Just ask Andrew Symonds – it was Clarke’s similar take on his missing a team meeting for a fishing trip that saw him dropped, and choose to no longer continue his previously close friendship with the upstart Pup.

    It would be understandable if a laconic Queenslander like Watson (and Symonds for that matter) saw Clarke as a bit of a stiff.

    A party pooper. A teacher’s pet.

    And I imagine it was something along the lines of wanting to highlight this to the rest of the team that created the open hostility between the pair that led to Homeworkgate, and Clarke’s branding of Watson as a ‘cancer’ within the team.

    The pair’s differences were indeed so well documented that only weeks ago it would have been hard to imagine this embrace ever taking place – even in victory.

    And so this image, so perfectly captured by Phil Hillyard for News Limited, captures something significant about the change in mood in the Australian dressing room.

    The body language suggests a considerable rapprochement between two old foes. Nothing like a three-nil sweep in the Ashes to build a few bridges, of course, but I think there’s more to it than that. I think the two men have genuinely made a step towards the other.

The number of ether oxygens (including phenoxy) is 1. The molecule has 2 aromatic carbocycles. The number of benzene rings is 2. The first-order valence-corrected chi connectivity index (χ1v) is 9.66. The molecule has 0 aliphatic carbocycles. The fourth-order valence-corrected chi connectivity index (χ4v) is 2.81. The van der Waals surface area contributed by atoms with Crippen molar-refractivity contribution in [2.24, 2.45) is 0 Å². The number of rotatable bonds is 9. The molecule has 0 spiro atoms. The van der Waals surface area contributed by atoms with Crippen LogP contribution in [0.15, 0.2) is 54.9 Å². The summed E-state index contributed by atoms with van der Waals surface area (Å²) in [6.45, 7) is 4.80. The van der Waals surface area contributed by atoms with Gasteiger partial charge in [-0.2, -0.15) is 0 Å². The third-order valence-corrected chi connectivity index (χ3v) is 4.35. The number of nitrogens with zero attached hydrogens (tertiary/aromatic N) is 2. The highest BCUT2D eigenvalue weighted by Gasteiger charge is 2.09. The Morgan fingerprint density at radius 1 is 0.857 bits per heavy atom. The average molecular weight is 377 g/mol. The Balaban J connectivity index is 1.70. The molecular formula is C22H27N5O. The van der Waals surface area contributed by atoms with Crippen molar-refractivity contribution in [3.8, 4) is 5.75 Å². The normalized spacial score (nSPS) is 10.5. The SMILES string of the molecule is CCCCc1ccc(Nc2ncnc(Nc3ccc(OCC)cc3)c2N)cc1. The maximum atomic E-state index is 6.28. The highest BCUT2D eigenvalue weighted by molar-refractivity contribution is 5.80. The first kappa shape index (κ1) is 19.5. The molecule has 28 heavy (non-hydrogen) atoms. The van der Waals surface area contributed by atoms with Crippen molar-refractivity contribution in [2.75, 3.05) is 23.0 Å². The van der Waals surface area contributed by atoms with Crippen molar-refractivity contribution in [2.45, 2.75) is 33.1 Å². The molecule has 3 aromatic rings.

The first thing that’s clear is that Watson has realised who’s boss, and decided to pull his head in and push his oar out.

    The language coming from him all series has been that of a man toeing the party line. He’s suddenly an all-rounder again, knows he needs to score big first-innings hundreds, and is full of praise for his skipper. A team man at last!

    And as much as Watson has tightened up his act, Clarke has clearly loosened up a bit.

    One of the most interesting subtleties of the photo is Captain Clarke not only wearing a baseball cap (rather than the baggy green or wide-brimmer), but wearing it backwards!

    He seems to be saying, I can be one of the lads too. There’s a time for Captain Perfectionist, and there’s a time for letting the hair down.

    Both men appear to have grown considerably.

    It’s one of sports great delights that it throws up magical moments with quite some frequency – and sometimes, those quintessential half-seconds are captured by the camera shutter.

    Very occasionally, those magical moments don’t even happen inside the period of play, but in its receding glow.

    There is Provan and Summons of course, so many years ago.

    There is Cathy Freeman sitting on the track after winning the 400m final at the Sydney Olympics, being comforted by a vanquished opponent.

    And in terms of cricket, we need only think back to 2005, with Andrew Flintoff commiserating a crestfallen Brett Lee, who’d fallen just two runs short of an unlikely victory.

    What makes these iconic images so special is that they capture rivalry being overcome by humanity, enmity losing out to empathy, and difference giving way to unity.

    And while both Watson and Clarke have long been playing in the same uniform, to see them at last become teammates is perhaps just as poignant. Just as powerful. And just as meaningful for the future of Australian cricket.